Man and Nature: Or, Physical Geography as Modified by Human Action
Scribner, 1864 - Conservation of natural resources - 560 pages
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acres action ages American ancient animals appears banks become birds canals carried causes century channel character clearing climate coast condition consequence considerable countries course covered cultivated deposit depth destruction dikes direction distance draining dunes earth effects employed Europe evaporation extent fact fall feet fields floods flow forest France geographical greater ground grow growth half human hundred important improvement increase influence insects interest inundations irrigation Italy known lake land latter leaves less lower material means measure miles mountains natural North observed once original perhaps period physical plains plants present probably produced proportion protection quantity rain raised remains remarkable river rock roots sand says season soil sometimes species springs streams supply supposed surface temperature thousand tion trees United valley vegetable whole wild wind winter woods
Page 246 - ... summer here and there a withered lavender, where all the springs are dried up, and where a dead silence, hardly broken by even the hum of an insect, prevails. But if a storm bursts forth, masses of water suddenly shoot from the mountain heights into the shattered gulfs, waste without irrigating, deluge without refreshing the soil they overflow in their swift descent, and leave it even more seared than it was from want of moisture. Man at last retires from the fearful desert, and I have, the present...
Page 72 - The design and construction of the outlet arrangements is one of the most important and at the same time most difficult features of the work.
Page 44 - The earth is fast becoming an unfit home for its noblest inhabitant, and another era of equal human crime and human improvidence, and of like duration with that through which traces...
Page 288 - The change in the native vegetation of the planted part of the heath was most remarkable, more than is generally seen in passing from one quite different soil to another ; not only the proportional numbers of the heath-plants were wholly changed, but twelve species of plants (not counting grasses and carices) flourished in the plantations which could not be found on the heath.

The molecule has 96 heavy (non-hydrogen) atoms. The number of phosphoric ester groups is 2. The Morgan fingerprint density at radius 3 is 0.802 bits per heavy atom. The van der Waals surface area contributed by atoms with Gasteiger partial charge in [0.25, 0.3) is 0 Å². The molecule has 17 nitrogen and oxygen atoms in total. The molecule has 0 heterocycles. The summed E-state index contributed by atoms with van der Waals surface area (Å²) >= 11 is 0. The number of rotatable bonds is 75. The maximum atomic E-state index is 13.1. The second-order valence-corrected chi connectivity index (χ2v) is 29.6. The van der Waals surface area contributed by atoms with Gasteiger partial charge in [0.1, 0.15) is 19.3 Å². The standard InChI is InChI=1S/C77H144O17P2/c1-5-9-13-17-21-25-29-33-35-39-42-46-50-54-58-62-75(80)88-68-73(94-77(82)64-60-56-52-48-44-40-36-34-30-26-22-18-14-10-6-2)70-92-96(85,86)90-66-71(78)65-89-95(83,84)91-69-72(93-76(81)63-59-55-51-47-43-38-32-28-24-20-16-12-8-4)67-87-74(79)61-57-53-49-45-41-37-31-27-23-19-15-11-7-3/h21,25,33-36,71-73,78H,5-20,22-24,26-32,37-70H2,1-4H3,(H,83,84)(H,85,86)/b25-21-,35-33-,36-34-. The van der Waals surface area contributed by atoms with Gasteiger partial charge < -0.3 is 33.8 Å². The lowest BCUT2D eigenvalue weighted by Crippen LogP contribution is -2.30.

Page 44 - There are parts of Asia Minor, of Northern Africa, of Greece, and even of Alpine Europe, where the operation of causes set in action by man has brought the face of the earth to a desolation almost as complete as that of the moon ; and though, within that brief space of time which we call
Page iii - Language," &c. 8vo. cloth, 14s. " Mr. Marsh, well known as the author of two of the most scholarly works yet published on the English language, sets himself in excellent spirit, and with immense learning, to indicate the character, and, approximately, the extent of the changes produced by human action in the physical condition of the globe we inhabit.
Page 288 - In Staffordshire, on the estate of a relation, where I had ample means of investigation, there was a large and extremely barren heath, which had never been touched by the hand of man; but several hundred acres of exactly the same nature had been enclosed twenty-five years previously and planted with Scotch fir.
Page 207 - The spot is in the middle of a very steep pasture, inclining to the south. Eighty years ago the owner of the land, perceiving that young firs were shooting up in the upper part of it, determined to let them grow, and they soon formed a flourishing grove. "As soon as they were well grown, a fine spring appeared in place of the occasional rill, and furnished abundant water in the longest droughts. For forty or fifty years the spring was considered the best in the Clos du Doubs.
Page 3 - Vast forests have disappeared from mountain spurs and ridges ; the vegetable earth accumulated beneath the trees by the decay of leaves and fallen trunks; the soil of the alpine pastures, which skirted and indented the woods, and the mould of the upland fields, are washed away ; meadows once fertilized by irrigation are waste and unproductive...
Page 208 - Perry was victorious, was built at Old Portage, six miles north of Albion, and floated down to the lake. Now, in an ordinary stage of the water, a canoe or skiff can hardly pass down the stream.